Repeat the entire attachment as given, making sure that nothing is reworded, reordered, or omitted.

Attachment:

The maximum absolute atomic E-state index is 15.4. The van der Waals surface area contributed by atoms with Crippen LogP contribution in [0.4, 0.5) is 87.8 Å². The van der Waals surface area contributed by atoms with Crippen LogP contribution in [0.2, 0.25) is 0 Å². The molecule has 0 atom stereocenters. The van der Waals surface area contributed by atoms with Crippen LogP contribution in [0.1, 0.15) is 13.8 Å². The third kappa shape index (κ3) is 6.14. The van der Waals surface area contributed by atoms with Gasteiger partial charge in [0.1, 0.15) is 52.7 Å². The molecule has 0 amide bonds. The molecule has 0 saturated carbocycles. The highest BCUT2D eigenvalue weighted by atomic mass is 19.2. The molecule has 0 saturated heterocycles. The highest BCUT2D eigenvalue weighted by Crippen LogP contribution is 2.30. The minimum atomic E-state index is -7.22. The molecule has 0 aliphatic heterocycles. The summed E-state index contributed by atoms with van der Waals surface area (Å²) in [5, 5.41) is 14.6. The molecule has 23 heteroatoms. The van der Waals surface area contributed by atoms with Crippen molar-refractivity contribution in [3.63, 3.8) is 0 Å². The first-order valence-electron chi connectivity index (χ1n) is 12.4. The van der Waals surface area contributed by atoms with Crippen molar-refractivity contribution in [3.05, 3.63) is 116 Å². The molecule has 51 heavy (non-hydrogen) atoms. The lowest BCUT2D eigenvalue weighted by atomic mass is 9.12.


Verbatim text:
The maximum absolute atomic E-state index is 15.4. The van der Waals surface area contributed by atoms with Crippen LogP contribution in [0.4, 0.5) is 87.8 Å². The van der Waals surface area contributed by atoms with Crippen LogP contribution in [0.2, 0.25) is 0 Å². The molecule has 0 atom stereocenters. The van der Waals surface area contributed by atoms with Crippen LogP contribution in [0.1, 0.15) is 13.8 Å². The third kappa shape index (κ3) is 6.14. The van der Waals surface area contributed by atoms with Gasteiger partial charge in [0.1, 0.15) is 52.7 Å². The molecule has 0 amide bonds. The molecule has 0 saturated carbocycles. The highest BCUT2D eigenvalue weighted by atomic mass is 19.2. The molecule has 0 saturated heterocycles. The highest BCUT2D eigenvalue weighted by Crippen LogP contribution is 2.30. The minimum atomic E-state index is -7.22. The molecule has 0 aliphatic heterocycles. The summed E-state index contributed by atoms with van der Waals surface area (Å²) in [5, 5.41) is 14.6. The molecule has 23 heteroatoms. The van der Waals surface area contributed by atoms with Crippen molar-refractivity contribution in [3.63, 3.8) is 0 Å². The first-order valence-electron chi connectivity index (χ1n) is 12.4. The van der Waals surface area contributed by atoms with Crippen molar-refractivity contribution in [3.05, 3.63) is 116 Å². The molecule has 51 heavy (non-hydrogen) atoms. The lowest BCUT2D eigenvalue weighted by atomic mass is 9.12.